2. Converting Qualitative Measurements into Quantitative (Optional)
3. Measuring Fluid Uptake
Figure 1: Schematic of high-throughput measurement of macropinocytosis. (A) Grow Dictyostelium on an SM plate seeded with K. aerogenes bacteria (yellow). Harvest cells from the feeding front (orange), avoiding cells that are already developed (green), into 25 mL of KK2 buffer. Vortex to dissociate, pellet by 3 min centrifugation at 300 x g, then wash 3 times in 50 mL of KK2 buffer, discarding the supernatant each time. Resuspend to 1 x 105 cells/mL in HL5 growth medium and add 50 µL into three wells per sample of a flat bottom 96-well plate. Incubate at 22 °C for 24 h. (B) Dilute TRITC-dextran to 1 mg/mL in HL5 growth medium from a stock solution of 50 mg/mL. Add 50 µL to each sample (excluding the 0 min uptake control wells), and incubate at 22 °C for 1 h, after which add the dextran to the 0 min uptake control. (C) Immediately decant the media, pat the plate on a tissue to remove excess medium and submerge in a bath of ice-cold KK2 buffer, filling the wells to wash. Decant the buffer and pat dry again. Add 100 µL of 5 mM sodium azide dissolved in KK2MC to detach the cells. Take to flow cytometer for measurement of internalized fluorescence. Please click here to view a larger version of this figure.
4. Performing Fluid Uptake Time-courses
5. Dose Response Curves
6. Phagocytosis and Membrane Uptake
Once the technique has been performed and cells are loaded with dextran and ready for analysis (Figure 1), ensure the flow cytometer is not blocked and adjust the forward scatter/side scatter profile to look like the cells shown in Figure 2A. If the machine is blocked, it will look more like that shown in Figure 2B and must be unblocked before continuing. Ensure the parameters show control axenic cells have high internalized dextran fluorescence at longer time points and low internalized fluorescence at shorter ones (Figure 2C).
When looking for differences between mutants, it is likely that there will be one of three phenotypes. The mutants could have normal fluid uptake, they could have a partial defect, or fluid uptake could be completely abolished. Figure 2D shows a strain with normal fluid uptake, in this case the standard laboratory strain Ax2, a mutant with a ~50% decrease in fluid uptake (Ax2 rasG-14) and one with abolished fluid uptake (Ax3 gefB-28). Obtain the average median fluid uptake (section 3.5) and use it to either calculate the volume of fluid internalized (as in Figure 3B) or compare the data to a control (as in Figure 4B and 4C).
When performing a fluid uptake time course, as in Figure 3A, the internalized fluorescence should increase for 60–90 min, after which the dextran begins to be exocytosed and a plateau is reached (Figure 3B). Using 60 min as the standard time point when comparing macropinocytosis in different mutants/conditions therefore allows a good signal to be achieved, and no signal is lost due to exocytosis. Mutants where exocytosis is severely obstructed may take longer to reach a plateau29.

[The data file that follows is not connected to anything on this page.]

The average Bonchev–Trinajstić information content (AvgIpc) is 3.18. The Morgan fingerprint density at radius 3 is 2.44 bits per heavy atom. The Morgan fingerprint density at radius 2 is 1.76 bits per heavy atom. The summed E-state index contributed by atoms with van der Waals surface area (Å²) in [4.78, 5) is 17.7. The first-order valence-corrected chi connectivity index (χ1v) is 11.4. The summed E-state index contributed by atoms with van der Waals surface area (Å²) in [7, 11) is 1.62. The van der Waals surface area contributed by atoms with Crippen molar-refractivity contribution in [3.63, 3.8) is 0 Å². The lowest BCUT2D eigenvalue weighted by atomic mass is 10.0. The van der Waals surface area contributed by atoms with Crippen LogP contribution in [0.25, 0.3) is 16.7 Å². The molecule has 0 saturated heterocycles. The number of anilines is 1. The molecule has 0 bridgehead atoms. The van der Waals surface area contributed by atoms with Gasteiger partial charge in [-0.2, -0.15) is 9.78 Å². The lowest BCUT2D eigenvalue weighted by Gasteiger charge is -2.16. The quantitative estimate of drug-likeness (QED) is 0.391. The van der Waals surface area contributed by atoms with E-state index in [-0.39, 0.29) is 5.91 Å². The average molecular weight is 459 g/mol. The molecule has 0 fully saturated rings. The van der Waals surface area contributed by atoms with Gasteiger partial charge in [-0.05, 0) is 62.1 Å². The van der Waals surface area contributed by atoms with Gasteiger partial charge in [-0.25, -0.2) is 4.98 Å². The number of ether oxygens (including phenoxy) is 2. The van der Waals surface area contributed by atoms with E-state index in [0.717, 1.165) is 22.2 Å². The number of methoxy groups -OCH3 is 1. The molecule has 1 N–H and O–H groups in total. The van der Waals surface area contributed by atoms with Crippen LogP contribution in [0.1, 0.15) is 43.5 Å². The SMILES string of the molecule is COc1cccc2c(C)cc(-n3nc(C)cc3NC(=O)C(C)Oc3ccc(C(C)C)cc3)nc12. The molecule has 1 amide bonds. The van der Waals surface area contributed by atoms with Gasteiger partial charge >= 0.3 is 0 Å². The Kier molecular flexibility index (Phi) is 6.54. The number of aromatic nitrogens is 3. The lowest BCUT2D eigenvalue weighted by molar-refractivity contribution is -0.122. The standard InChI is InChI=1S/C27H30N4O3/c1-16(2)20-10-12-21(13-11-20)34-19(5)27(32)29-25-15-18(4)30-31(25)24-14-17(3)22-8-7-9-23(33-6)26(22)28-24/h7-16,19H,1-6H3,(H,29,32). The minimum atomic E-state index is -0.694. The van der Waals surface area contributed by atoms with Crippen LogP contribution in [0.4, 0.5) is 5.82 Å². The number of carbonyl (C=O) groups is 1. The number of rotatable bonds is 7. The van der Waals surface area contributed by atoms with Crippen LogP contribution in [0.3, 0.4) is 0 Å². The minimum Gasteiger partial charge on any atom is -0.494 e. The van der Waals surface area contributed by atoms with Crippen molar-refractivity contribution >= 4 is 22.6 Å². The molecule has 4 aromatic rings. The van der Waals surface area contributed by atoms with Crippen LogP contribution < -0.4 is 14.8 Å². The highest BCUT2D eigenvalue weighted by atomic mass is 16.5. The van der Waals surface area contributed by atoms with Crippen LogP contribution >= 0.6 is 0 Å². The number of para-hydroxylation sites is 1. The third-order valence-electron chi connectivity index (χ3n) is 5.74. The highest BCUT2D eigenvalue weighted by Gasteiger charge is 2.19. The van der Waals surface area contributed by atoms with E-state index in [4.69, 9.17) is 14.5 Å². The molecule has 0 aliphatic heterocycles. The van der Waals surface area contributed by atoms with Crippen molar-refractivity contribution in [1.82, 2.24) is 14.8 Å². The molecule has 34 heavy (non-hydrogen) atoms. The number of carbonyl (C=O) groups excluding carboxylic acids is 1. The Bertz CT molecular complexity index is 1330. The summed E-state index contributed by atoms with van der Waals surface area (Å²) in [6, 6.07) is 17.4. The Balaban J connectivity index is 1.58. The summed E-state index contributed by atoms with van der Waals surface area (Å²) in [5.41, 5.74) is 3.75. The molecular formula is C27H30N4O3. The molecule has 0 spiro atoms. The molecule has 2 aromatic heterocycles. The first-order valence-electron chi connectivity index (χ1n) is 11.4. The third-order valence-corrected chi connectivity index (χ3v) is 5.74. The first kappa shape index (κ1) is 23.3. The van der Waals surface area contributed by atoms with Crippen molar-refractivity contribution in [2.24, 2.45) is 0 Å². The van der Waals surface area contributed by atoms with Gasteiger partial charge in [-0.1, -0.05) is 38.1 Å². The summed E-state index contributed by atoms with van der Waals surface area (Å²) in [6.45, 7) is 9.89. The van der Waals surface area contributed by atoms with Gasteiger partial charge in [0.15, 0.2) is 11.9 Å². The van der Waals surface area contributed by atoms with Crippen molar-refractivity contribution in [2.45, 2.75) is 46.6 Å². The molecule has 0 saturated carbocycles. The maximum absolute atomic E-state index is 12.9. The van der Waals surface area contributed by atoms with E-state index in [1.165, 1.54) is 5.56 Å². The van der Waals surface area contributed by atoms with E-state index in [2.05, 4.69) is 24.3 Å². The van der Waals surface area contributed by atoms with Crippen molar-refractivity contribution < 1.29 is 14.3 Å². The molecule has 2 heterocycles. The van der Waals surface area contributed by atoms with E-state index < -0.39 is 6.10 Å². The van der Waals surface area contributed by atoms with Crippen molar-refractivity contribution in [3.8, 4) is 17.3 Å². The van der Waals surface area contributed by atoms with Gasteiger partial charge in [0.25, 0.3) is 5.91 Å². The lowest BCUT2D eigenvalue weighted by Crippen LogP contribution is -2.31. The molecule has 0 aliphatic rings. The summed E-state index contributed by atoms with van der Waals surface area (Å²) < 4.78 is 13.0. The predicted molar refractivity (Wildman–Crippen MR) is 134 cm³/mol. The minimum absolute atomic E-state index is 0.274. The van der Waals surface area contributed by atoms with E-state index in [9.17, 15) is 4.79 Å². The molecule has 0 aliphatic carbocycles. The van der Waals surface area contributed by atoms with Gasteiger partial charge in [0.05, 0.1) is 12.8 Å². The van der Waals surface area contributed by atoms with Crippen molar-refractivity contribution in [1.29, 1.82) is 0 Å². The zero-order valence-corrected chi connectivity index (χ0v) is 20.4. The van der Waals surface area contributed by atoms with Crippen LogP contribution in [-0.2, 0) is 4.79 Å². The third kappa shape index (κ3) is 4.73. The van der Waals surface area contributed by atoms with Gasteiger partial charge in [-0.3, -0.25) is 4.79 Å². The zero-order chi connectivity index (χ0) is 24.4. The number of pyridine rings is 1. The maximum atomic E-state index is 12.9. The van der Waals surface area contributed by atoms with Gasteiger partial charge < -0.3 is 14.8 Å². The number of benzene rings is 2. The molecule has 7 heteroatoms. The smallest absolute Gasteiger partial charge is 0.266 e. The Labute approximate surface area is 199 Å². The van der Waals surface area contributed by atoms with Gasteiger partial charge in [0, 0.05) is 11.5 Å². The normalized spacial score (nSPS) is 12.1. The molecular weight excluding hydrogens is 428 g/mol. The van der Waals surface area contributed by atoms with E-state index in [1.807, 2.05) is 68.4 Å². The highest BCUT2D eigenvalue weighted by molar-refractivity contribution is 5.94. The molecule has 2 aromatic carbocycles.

When treating cells with inhibitors that are effective against macropinocytosis in Dictyostelium (set up as in Figure 4A), the dextran internalized in 1 h will go down to almost nothing at higher inhibitor concentrations in the majority of cases (Figure 4B). Some inhibitors may not be 100% effective, however, e.g. nocodazole only inhibits up to 50% of fluid uptake by macropinocytosis when added acutely (Figure 4C). If the inhibitors are not effective, the cells will internalize a similar amount of dextran as the control, and a decrease in fluorescence will not be seen. This technique allows a large range of different inhibitors and inhibitor concentrations to be screened for effects on fluid uptake by macropinocytosis very quickly, reducing the time spent optimizing the inhibitor treatment.
Figure 2: Set up of flow cytometer and representative data. (A) The forward scatter (FSC) and side scatter (SSC) profiles of cells should be set so the cells can be easily distinguished. An example of how Ax2 cells should look is shown. (B) If the flow cytometer is blocked, as in this example, the cells have very low side scatter. The laser will not excite the fluorophores properly and the machine should be unblocked before continuing. Any data obtained while the machine was blocked should be discarded. (C) The fluorescence should be set so that a 0 min uptake sample has low fluorescence, which increases when cells have been incubated for longer in the fluorescent medium, as shown in this example taken from Williams & Kay 201824. (D) Examples of cells that have been incubated with TRITC dextran for 1 h with normal macropinocytosis (Ax2, green), reduced macropinocytosis (Ax2 rasG-, HM172614, orange) and abolished macropinocytosis (Ax3 gefB-, HM177628, blue). Please click here to view a larger version of this figure.
Figure 3: Performing fluid uptake time-courses in 96-well plates. (A) Dextran should be added to each set of samples sequentially, with the same finish time. Then wash the wells, detach and measure the internalized fluorescence by flow cytometry. Example times to add the dextran are shown here. (B) Fluid uptake time-course of Ax2 cells performed in 96-well plates. Taken from Williams & Kay 201824, error bars show the standard error of three independent experiments. Please click here to view a larger version of this figure.